April 2014
Volume 55, Issue 13
Free
ARVO Annual Meeting Abstract  |   April 2014
The bHLH transcription factors Ascl1a and NeuroD function in a regulatory feedback loop with the Notch pathway to regulate proliferation of photoreceptor progenitors
Author Affiliations & Notes
  • Scott M Taylor
    Ophthal & Visual Sciences, University of Michigan, Ann Arbor, MI
  • Karen Alvarez-Delfin
    Biological Science, Florida State University, Tallahassee, FL
  • Carole Saade
    Biological Science, Florida State University, Tallahassee, FL
  • James M Fadool
    Biological Science, Florida State University, Tallahassee, FL
  • Peter F Hitchcock
    Ophthal & Visual Sciences, University of Michigan, Ann Arbor, MI
  • Footnotes
    Commercial Relationships Scott Taylor, None; Karen Alvarez-Delfin, None; Carole Saade, None; James Fadool, None; Peter Hitchcock, None
  • Footnotes
    Support None
Investigative Ophthalmology & Visual Science April 2014, Vol.55, 719. doi:
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      Scott M Taylor, Karen Alvarez-Delfin, Carole Saade, James M Fadool, Peter F Hitchcock; The bHLH transcription factors Ascl1a and NeuroD function in a regulatory feedback loop with the Notch pathway to regulate proliferation of photoreceptor progenitors. Invest. Ophthalmol. Vis. Sci. 2014;55(13):719.

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      © ARVO (1962-2015); The Authors (2016-present)

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Abstract

Purpose: Development of photoreceptors in the vertebrate retina requires precise regulation of cell cycle entry and exit. In the retina of the embryonic zebrafish, the bHLH transcription factor NeuroD mediates exit of photoreceptor progenitors from the cell cycle (Ochocinska and Hitchcock, 2009). The purpose of this study was to determine the mechanisms through which NeuroD governs photoreceptor genesis in the zebrafish retina.

Methods: First, genetic mosaic analysis was performed to determine if NeuroD functions cell autonomously in the developing retina. Second, morpholino-induced NeuroD loss-of-function (LOF) was used in combination with in-situ hybridization and qRT-PCR to determine which molecules/pathways are regulated by NeuroD. Third, LOF approaches were used for putative target proteins to experimentally test the hypothesized relationships with NeuroD and with each other.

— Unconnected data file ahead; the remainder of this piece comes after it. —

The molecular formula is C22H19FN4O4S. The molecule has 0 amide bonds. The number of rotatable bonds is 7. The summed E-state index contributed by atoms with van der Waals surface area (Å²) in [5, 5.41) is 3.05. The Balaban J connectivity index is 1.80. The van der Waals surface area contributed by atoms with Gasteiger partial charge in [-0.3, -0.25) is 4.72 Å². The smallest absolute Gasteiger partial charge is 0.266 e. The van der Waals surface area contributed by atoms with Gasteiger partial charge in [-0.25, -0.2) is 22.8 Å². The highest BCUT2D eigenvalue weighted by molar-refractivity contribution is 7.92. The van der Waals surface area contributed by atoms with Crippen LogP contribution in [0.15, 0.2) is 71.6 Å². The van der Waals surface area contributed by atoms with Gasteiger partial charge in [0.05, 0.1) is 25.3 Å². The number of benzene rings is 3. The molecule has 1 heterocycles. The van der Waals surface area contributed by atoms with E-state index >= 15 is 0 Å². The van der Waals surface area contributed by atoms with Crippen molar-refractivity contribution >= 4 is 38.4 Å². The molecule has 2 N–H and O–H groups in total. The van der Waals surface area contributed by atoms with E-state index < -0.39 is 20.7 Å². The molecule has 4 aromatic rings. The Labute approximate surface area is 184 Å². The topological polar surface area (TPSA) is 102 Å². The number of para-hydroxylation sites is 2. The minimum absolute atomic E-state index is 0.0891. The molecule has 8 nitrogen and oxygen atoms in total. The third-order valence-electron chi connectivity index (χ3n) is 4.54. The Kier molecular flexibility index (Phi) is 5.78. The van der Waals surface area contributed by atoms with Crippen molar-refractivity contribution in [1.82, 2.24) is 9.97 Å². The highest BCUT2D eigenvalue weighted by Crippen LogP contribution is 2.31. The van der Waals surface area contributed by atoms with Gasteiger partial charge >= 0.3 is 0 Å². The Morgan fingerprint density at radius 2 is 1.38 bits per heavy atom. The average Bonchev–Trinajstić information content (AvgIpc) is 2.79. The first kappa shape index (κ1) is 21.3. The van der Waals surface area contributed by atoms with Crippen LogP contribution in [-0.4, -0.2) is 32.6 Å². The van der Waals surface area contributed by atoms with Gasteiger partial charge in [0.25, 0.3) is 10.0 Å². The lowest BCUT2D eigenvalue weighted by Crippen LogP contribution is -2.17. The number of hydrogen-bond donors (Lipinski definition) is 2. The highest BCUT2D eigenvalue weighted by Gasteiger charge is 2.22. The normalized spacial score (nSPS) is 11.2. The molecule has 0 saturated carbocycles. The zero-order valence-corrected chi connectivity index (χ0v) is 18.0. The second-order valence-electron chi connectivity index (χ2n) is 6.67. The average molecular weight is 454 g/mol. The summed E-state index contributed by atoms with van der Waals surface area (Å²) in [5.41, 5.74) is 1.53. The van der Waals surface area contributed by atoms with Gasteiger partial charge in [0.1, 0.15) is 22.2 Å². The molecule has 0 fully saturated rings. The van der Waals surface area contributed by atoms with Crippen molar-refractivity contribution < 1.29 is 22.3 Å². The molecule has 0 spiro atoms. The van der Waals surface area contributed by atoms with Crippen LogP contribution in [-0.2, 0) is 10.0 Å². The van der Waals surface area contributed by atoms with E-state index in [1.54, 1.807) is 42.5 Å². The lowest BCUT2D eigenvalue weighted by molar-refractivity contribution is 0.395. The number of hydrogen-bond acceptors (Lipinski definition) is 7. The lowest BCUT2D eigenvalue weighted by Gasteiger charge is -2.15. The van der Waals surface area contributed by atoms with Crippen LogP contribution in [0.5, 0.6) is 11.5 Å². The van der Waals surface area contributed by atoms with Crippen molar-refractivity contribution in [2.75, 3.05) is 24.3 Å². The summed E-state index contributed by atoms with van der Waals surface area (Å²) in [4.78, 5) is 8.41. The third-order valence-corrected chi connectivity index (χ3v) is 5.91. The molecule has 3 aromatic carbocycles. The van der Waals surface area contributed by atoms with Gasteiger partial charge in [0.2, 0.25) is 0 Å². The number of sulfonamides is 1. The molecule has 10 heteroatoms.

Results: Genetic mosaic analysis revealed that NeuroD functions non-cell autonomously in the developing retina, and therefore subsequent experiments were focused on identifying mechanisms that could mediate this function. In-situ hybridization and qRT-PCR revealed that expression of notch1a, her4, ascl1a and hes6 increase following NeuroD LOF. Inhibition of the Notch pathway using the gamma secretase inhibitor DAPT rescued the NeuroD LOF phenotype and restored ascl1a expression to normal levels. Ascl1a LOF resulted in the loss of neuroD expression, increased Notch pathway activity, and increased ascl1a expression. Both Ascl1a and NeuroD LOF resulted in increased cyclinD1 and cyclinB1 expression, indicating a shared mechanism of cell cycle regulation.

Conclusions: Taken together, these data indicate that within photoreceptor progenitors the Notch pathway functions upstream of Ascl1a, which, in turn, governs the expression of NeuroD, which provides feedback inhibition onto the Notch pathway and ascl1a. The data also show that loss of Ascl1a maintains retinal progenitors in a proliferative, undifferentiated state and that Ascl1a strongly regulates its own expression.

Keywords: 739 transcription factors • 698 retinal development • 533 gene/expression  
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